My Take on Taste (1)

Here’s my take on taste. And on how to distill in such a way that you get over taste. Better yet: that you get over the taste profile you are after.

Just some starting points:
1. Taste is mostly created during the fermentation process (and only partially during mashing and even less during distillation);
2. Distillation is all about harvesting the right taste molecules for your drink (and desired taste profile).

Taste formation is the creation of taste molecules. Taste molecules are called “esters”. The process of taste formation is called “esterification”. Esterification takes place where alcohol molecules meet organic compounds in a wet environment. Esterification is accelerated by two additional conditions:
1. Sourness;
2. Heat.

More esterification takes place in a sour environment. Esterification takes place at a faster pace at higher temperatures.

But there are more variables to play with. Time is one. If you ferment for a longer time, you allow for more esterification. And in the equasion “esterification takes place where alcohol and organic compounds meet in a wet environment”, it is the organic compounds that are the bottle-neck. Stronger ABV ferments won’t do it (in fact: are counter productive), while more organics (on the grain for instance) present during fermentation does enhance esterification.

There are also limits. Dropping pH is good, but dropping it too much will cause stress to the yeast (below pH 4.0). My tests indicate to me that a pH lower than pH 4.0 seems to increase the number of Tailsy molecules. On the other hand, if you ferment very hot, this also creates yeast stress, mostly resullting in excessive Heads formation. So if you want more esterification and if you want to play with higher temperatures while fermenting, make sure you have a yeast that’s temperature resistant.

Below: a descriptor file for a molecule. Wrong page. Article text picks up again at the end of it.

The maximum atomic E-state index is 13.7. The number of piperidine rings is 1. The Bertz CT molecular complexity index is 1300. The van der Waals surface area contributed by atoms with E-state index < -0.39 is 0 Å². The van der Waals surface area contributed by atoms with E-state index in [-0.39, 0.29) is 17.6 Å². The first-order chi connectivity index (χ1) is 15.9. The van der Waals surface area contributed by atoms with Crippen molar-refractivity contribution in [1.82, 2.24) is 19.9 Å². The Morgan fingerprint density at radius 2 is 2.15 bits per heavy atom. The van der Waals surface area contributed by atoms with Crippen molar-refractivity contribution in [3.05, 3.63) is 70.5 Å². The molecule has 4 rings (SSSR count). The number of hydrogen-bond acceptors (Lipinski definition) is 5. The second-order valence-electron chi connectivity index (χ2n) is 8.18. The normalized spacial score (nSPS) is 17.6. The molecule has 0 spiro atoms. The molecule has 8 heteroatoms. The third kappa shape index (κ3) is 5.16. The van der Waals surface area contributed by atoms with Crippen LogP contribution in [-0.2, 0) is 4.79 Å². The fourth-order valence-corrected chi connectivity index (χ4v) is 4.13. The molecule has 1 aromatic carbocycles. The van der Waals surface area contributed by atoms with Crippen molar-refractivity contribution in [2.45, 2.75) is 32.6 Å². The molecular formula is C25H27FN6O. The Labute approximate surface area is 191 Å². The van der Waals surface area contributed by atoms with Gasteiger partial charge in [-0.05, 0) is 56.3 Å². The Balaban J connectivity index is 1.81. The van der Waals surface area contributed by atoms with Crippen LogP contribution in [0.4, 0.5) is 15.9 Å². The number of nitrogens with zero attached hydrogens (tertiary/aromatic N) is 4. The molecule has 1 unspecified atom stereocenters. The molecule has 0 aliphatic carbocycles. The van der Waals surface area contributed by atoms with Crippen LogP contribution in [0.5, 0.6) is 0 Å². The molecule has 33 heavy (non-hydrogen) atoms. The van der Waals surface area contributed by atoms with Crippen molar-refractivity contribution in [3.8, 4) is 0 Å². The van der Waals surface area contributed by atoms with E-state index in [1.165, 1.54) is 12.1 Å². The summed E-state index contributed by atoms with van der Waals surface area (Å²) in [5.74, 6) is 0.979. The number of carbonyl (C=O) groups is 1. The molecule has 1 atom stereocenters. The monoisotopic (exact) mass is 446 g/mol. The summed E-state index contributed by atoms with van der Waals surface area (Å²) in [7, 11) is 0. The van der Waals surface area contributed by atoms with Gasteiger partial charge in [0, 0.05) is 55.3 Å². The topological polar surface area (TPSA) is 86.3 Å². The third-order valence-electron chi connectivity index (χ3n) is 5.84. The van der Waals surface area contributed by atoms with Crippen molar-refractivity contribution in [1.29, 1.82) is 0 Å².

Summary: if you want more taste, ferment hotter, at lower pH, and with lots of organics present.

Distilling is about harvesting the right esters. Here’s a starting point:
1. Heads are fruity;
2. Hearts comprise the body of the product you are making (grain taste for whiskey, molasses taste for rum);
3. Tails are rooty, nutty.

And the funny thing is that the same order appears when you taste your product:
1. Heads (and fruity notes) are recognized at the front of your mouth;
2. Hearts are tasted in the middle of your mouth;
3. Tails (and rooty tastes) are tasted in the back of your mouth and throat.

Just to clarify: Heads and Tails are not a bad thing for a taste rich product. Smearing late Heads and early Tails into Hearts are essential to making a complex, taste rich product.

It becomes almost funny, but even timewise the order of Heads, Hearts, Tails is there:
1. It’s the fruitiness one tastes first;
2. The body comes right after that;
3. The rooty tastes come last.

Both locationally and time-related, the sensations of tasting a drink follow the natural order in which a distillation run goes: from Heads to Hearts to Tails.

Okay. What drinks are favoured by what esters? Not so difficult. Fruit brandy needs to be identifiable as FRUIT brandy. This explains why fruit brandy benefits from more late Heads smearing into Hearts. Rum and especially whiskey benefit from a long lasting, rooty taste. It therefore benefits from smearing some more early Tails into Hearts. Okay, it may take more aging, but it will result in a better product.

The art of distilling taste rich product is about fermenting all possible tastes to start with. And then … to be able to harvest those factions (and their associated esters) that compliment the drink you are trying to make.

Allow for a bit more Heads in your fruit brandy, but cut early, because there is nothing fruit brandy-like in Tails. Allow for a bit more Tails in your rum or whiskey.

Also see the bellow picture that depicts my Tree Metaphore on Taste and Cuts (thanks for the drawing, Nick, so much better and for sure more colorful than I do it!)

Regards, Odin.


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